HAYDEN COX has been designing, shaping, making—and surfing—his own surfboards since he was 15 years old. It was a childhood manifestation that he would one day run his own company, making boards for surfing pros like Craig Anderson and Dion Agius. Well, in 2023, there’s not a name in the surfing—and design—world that hasn’t come across his work or eponymous global brand, Haydenshapes.
Cox admits that while surf culture isn’t how it’s perceived to the masses—”it can be a very insular place”—he’s always been a surf “purist” at heart, spending every weekend as a kid catching the bus to Mona Vale to surf the local breaks. But it’s his curiosity for contemporary ideas in and around the surf industry that allowed him to dream bigger than the next wave, knowing early own he wanted to make surfboards for a living; “I never got too caught up in what everyone else was doing.”
For this week’s Five Fits With, you’ll quickly learn the Hayden Cox is much more than a surfboard designer, but a bonafide artist whose work spans surfboards, architecture, furniture and even fashion, with a recent collaboration with iconic Australian fashion label, Dion Lee, that showcases a collection of fashion-meets-surf wetsuits and ready-to-wear clothing. It’s such displays of creativity, in and around the surf world, that feeds his overall creative vision, which often results in spectacular displays of art.
Nice to see you, Hayden! Thanks for joining us for this week’s episode of Five Fits With. To start, can you tell us a bit about where you grew up?
I grew up in Sydney around the North Shore zone. Suburbia mostly, train stations, busy roads etc. My parents would take us on camping trips every school holidays to Jervis Bay which is where I learned to surf at around four years old. When I got a little older at around 13, I was out. I’d catch the bus to Mona Vale every weekend and hang at the beach.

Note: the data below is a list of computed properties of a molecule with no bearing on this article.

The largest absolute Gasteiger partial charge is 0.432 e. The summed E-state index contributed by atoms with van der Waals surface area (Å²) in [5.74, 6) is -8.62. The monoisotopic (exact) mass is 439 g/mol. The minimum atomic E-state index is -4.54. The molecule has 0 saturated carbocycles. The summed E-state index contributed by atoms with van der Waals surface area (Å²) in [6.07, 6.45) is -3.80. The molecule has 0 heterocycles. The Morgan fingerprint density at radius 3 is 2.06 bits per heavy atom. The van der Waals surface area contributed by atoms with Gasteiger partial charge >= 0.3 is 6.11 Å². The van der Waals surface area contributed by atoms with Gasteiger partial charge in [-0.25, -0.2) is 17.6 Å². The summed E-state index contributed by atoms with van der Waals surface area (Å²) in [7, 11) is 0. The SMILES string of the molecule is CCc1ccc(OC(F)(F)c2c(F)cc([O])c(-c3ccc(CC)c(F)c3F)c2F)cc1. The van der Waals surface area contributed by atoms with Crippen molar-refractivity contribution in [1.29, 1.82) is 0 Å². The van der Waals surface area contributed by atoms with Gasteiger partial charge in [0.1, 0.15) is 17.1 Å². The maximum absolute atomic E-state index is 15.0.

And growing up in the ’90s and early 2000s, what was considered “stylish” or “cool” in Sydney and the places you would frequent?
I feel like what I considered cool in my world existed more in the pages of surf magazines than the town I grew up in. That ’90s rebellion and anti-establishment surf era was a very influential moment for me around the time I started the brand. It was Oakley blades, below the knee trunks, flame graphics, distressed denim, punk music, iconic surf films.
Is there anything that strikes out as special to you when you think about home?
Growing up in an environment that really encouraged my love of making things, being hands on with all types of projects. My mum liked to develop homes, so we would live in them, do them up and then move onto the next one and repeat. That was so my parents could afford to send my four siblings and I to a private school, so all the kids we were roped in to contributing and doing our bit to help out. Painting, putting insulation into the wall frames, moving soil… all types of these type of things. I’ve always felt right at home in a workshop and I think growing up around that really influenced my design style today which typically starts with building physical prototypes from ideas in my head, rather than starting with a sketch.
Where do you call home nowadays?
Palm Beach on Sydney’s Northern Beaches.
Would you say that growing up, surf culture was a pretty important part of your life? Did it help inform your creative process?
The thing about surf culture is that it can be a very insular place. I was the kid who caught the bus to the beach, I didn’t grow up by a beach. What the masses perceive as surfing is very different to the core end and more ‘purist’ side of our industry. As a board builder, I’m definitely a purist at heart, but I’m also intrigued by contemporary ideas that fundamentally contribute to our industry and I think that was something that started for me as a kid dreaming up ideas of making surfboards and having my own brand. I never got too caught up in what everyone else was doing.